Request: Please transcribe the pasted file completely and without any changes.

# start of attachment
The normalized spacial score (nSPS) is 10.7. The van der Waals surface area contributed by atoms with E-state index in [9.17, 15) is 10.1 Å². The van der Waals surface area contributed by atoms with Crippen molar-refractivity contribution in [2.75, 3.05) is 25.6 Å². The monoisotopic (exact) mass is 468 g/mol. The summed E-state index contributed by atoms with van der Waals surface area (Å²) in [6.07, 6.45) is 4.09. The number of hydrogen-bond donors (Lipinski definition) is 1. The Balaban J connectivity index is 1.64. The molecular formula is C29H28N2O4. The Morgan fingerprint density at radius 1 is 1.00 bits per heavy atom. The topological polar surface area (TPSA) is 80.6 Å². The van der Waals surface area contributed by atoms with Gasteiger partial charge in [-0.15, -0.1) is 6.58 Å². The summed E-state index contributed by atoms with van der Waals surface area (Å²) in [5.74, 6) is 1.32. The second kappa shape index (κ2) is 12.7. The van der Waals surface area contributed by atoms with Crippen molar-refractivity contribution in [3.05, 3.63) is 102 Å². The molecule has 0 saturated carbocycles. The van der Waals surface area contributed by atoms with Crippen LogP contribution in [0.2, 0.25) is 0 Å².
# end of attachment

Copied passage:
The normalized spacial score (nSPS) is 10.7. The van der Waals surface area contributed by atoms with E-state index in [9.17, 15) is 10.1 Å². The van der Waals surface area contributed by atoms with Crippen molar-refractivity contribution in [2.75, 3.05) is 25.6 Å². The monoisotopic (exact) mass is 468 g/mol. The summed E-state index contributed by atoms with van der Waals surface area (Å²) in [6.07, 6.45) is 4.09. The number of hydrogen-bond donors (Lipinski definition) is 1. The Balaban J connectivity index is 1.64. The molecular formula is C29H28N2O4. The Morgan fingerprint density at radius 1 is 1.00 bits per heavy atom. The topological polar surface area (TPSA) is 80.6 Å². The van der Waals surface area contributed by atoms with Gasteiger partial charge in [-0.15, -0.1) is 6.58 Å². The summed E-state index contributed by atoms with van der Waals surface area (Å²) in [5.74, 6) is 1.32. The second kappa shape index (κ2) is 12.7. The van der Waals surface area contributed by atoms with Crippen molar-refractivity contribution in [3.05, 3.63) is 102 Å². The molecule has 0 saturated carbocycles. The van der Waals surface area contributed by atoms with Crippen LogP contribution in [0.2, 0.25) is 0 Å².